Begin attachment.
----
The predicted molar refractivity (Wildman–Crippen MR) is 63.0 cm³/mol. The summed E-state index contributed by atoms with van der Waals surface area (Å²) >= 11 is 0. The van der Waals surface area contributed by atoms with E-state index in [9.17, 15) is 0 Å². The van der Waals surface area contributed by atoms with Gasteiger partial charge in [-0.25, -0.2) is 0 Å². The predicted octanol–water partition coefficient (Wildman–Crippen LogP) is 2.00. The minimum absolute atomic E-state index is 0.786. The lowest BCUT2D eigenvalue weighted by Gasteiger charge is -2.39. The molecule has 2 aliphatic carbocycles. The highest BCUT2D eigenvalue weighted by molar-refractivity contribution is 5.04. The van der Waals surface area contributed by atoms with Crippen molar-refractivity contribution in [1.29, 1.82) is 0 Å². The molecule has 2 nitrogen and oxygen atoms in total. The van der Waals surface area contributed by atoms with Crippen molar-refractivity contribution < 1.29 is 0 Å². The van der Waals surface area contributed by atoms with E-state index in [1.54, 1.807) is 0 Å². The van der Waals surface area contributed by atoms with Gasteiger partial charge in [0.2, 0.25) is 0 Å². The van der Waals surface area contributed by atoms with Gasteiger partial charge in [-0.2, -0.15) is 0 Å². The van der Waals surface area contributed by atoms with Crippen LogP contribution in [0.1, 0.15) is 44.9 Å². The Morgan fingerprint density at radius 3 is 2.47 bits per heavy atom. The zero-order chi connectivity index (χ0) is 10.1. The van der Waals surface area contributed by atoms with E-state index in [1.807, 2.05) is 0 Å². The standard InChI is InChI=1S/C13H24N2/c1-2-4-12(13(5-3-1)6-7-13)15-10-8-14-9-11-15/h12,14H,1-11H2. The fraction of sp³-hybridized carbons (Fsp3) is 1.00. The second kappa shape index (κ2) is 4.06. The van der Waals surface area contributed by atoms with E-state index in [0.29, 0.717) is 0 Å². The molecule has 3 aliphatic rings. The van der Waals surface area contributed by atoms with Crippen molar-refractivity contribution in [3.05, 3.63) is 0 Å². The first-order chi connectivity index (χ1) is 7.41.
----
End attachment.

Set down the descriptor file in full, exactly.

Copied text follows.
The predicted molar refractivity (Wildman–Crippen MR) is 63.0 cm³/mol. The summed E-state index contributed by atoms with van der Waals surface area (Å²) >= 11 is 0. The van der Waals surface area contributed by atoms with E-state index in [9.17, 15) is 0 Å². The van der Waals surface area contributed by atoms with Gasteiger partial charge in [-0.25, -0.2) is 0 Å². The predicted octanol–water partition coefficient (Wildman–Crippen LogP) is 2.00. The minimum absolute atomic E-state index is 0.786. The lowest BCUT2D eigenvalue weighted by Gasteiger charge is -2.39. The molecule has 2 aliphatic carbocycles. The highest BCUT2D eigenvalue weighted by molar-refractivity contribution is 5.04. The van der Waals surface area contributed by atoms with Crippen molar-refractivity contribution in [1.29, 1.82) is 0 Å². The molecule has 2 nitrogen and oxygen atoms in total. The van der Waals surface area contributed by atoms with Crippen molar-refractivity contribution < 1.29 is 0 Å². The van der Waals surface area contributed by atoms with E-state index in [1.54, 1.807) is 0 Å². The van der Waals surface area contributed by atoms with Gasteiger partial charge in [0.2, 0.25) is 0 Å². The van der Waals surface area contributed by atoms with Gasteiger partial charge in [-0.2, -0.15) is 0 Å². The van der Waals surface area contributed by atoms with Crippen LogP contribution in [0.1, 0.15) is 44.9 Å². The Morgan fingerprint density at radius 3 is 2.47 bits per heavy atom. The zero-order chi connectivity index (χ0) is 10.1. The van der Waals surface area contributed by atoms with E-state index in [1.807, 2.05) is 0 Å². The standard InChI is InChI=1S/C13H24N2/c1-2-4-12(13(5-3-1)6-7-13)15-10-8-14-9-11-15/h12,14H,1-11H2. The fraction of sp³-hybridized carbons (Fsp3) is 1.00. The second kappa shape index (κ2) is 4.06. The van der Waals surface area contributed by atoms with E-state index in [0.29, 0.717) is 0 Å². The molecule has 3 aliphatic rings. The van der Waals surface area contributed by atoms with Crippen molar-refractivity contribution in [3.05, 3.63) is 0 Å². The first-order chi connectivity index (χ1) is 7.41.